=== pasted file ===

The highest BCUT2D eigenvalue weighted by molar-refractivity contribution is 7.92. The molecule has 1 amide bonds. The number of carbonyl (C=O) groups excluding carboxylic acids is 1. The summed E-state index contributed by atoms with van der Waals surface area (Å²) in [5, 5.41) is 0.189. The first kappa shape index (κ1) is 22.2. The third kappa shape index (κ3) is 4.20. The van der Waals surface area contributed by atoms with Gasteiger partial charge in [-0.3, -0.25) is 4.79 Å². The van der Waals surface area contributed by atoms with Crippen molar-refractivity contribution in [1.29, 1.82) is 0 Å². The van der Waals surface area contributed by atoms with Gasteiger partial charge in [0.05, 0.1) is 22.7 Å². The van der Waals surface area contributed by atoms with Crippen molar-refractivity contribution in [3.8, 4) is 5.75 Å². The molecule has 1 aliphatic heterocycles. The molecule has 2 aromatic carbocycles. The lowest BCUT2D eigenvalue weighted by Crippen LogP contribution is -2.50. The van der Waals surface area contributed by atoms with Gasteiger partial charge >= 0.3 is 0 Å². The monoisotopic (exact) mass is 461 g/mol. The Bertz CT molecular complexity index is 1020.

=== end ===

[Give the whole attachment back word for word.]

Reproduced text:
The highest BCUT2D eigenvalue weighted by molar-refractivity contribution is 7.92. The molecule has 1 amide bonds. The number of carbonyl (C=O) groups excluding carboxylic acids is 1. The summed E-state index contributed by atoms with van der Waals surface area (Å²) in [5, 5.41) is 0.189. The first kappa shape index (κ1) is 22.2. The third kappa shape index (κ3) is 4.20. The van der Waals surface area contributed by atoms with Gasteiger partial charge in [-0.3, -0.25) is 4.79 Å². The van der Waals surface area contributed by atoms with Crippen molar-refractivity contribution in [1.29, 1.82) is 0 Å². The van der Waals surface area contributed by atoms with Gasteiger partial charge in [0.05, 0.1) is 22.7 Å². The van der Waals surface area contributed by atoms with Crippen molar-refractivity contribution in [3.8, 4) is 5.75 Å². The molecule has 1 aliphatic heterocycles. The molecule has 2 aromatic carbocycles. The lowest BCUT2D eigenvalue weighted by Crippen LogP contribution is -2.50. The van der Waals surface area contributed by atoms with Gasteiger partial charge >= 0.3 is 0 Å². The monoisotopic (exact) mass is 461 g/mol. The Bertz CT molecular complexity index is 1020.